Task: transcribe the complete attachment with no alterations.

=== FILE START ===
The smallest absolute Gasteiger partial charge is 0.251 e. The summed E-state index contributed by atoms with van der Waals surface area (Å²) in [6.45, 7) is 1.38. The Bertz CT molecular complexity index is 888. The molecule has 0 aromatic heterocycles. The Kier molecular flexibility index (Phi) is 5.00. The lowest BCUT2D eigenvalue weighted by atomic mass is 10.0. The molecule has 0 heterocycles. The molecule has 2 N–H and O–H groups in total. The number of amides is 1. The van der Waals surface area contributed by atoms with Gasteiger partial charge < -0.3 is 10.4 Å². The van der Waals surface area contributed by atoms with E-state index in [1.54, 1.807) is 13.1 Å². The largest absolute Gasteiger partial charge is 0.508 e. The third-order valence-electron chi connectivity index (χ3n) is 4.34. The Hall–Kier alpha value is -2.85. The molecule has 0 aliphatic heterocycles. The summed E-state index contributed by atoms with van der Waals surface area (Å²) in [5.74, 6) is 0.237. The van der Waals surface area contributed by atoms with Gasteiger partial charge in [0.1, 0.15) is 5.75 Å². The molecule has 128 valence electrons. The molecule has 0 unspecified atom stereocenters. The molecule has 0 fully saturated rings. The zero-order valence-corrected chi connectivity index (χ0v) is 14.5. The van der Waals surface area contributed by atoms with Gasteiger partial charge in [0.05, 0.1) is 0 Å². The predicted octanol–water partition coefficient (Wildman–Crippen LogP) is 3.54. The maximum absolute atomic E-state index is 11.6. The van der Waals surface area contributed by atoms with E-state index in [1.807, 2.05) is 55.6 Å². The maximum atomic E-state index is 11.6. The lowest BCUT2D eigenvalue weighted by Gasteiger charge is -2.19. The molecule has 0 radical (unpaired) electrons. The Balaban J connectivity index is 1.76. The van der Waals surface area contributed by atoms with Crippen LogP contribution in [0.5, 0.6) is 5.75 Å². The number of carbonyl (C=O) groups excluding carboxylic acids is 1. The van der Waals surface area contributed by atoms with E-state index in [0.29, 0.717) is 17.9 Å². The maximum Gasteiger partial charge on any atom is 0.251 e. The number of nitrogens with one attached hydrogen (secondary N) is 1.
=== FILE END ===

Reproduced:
The smallest absolute Gasteiger partial charge is 0.251 e. The summed E-state index contributed by atoms with van der Waals surface area (Å²) in [6.45, 7) is 1.38. The Bertz CT molecular complexity index is 888. The molecule has 0 aromatic heterocycles. The Kier molecular flexibility index (Phi) is 5.00. The lowest BCUT2D eigenvalue weighted by atomic mass is 10.0. The molecule has 0 heterocycles. The molecule has 2 N–H and O–H groups in total. The number of amides is 1. The van der Waals surface area contributed by atoms with Gasteiger partial charge < -0.3 is 10.4 Å². The van der Waals surface area contributed by atoms with E-state index in [1.54, 1.807) is 13.1 Å². The largest absolute Gasteiger partial charge is 0.508 e. The third-order valence-electron chi connectivity index (χ3n) is 4.34. The Hall–Kier alpha value is -2.85. The molecule has 0 aliphatic heterocycles. The summed E-state index contributed by atoms with van der Waals surface area (Å²) in [5.74, 6) is 0.237. The van der Waals surface area contributed by atoms with Gasteiger partial charge in [0.1, 0.15) is 5.75 Å². The molecule has 128 valence electrons. The molecule has 0 unspecified atom stereocenters. The molecule has 0 fully saturated rings. The zero-order valence-corrected chi connectivity index (χ0v) is 14.5. The van der Waals surface area contributed by atoms with Gasteiger partial charge in [0.05, 0.1) is 0 Å². The predicted octanol–water partition coefficient (Wildman–Crippen LogP) is 3.54. The maximum absolute atomic E-state index is 11.6. The van der Waals surface area contributed by atoms with E-state index in [1.807, 2.05) is 55.6 Å². The maximum atomic E-state index is 11.6. The lowest BCUT2D eigenvalue weighted by Gasteiger charge is -2.19. The molecule has 0 radical (unpaired) electrons. The Balaban J connectivity index is 1.76. The van der Waals surface area contributed by atoms with Crippen LogP contribution in [0.5, 0.6) is 5.75 Å². The number of carbonyl (C=O) groups excluding carboxylic acids is 1. The van der Waals surface area contributed by atoms with E-state index in [0.29, 0.717) is 17.9 Å². The maximum Gasteiger partial charge on any atom is 0.251 e. The number of nitrogens with one attached hydrogen (secondary N) is 1.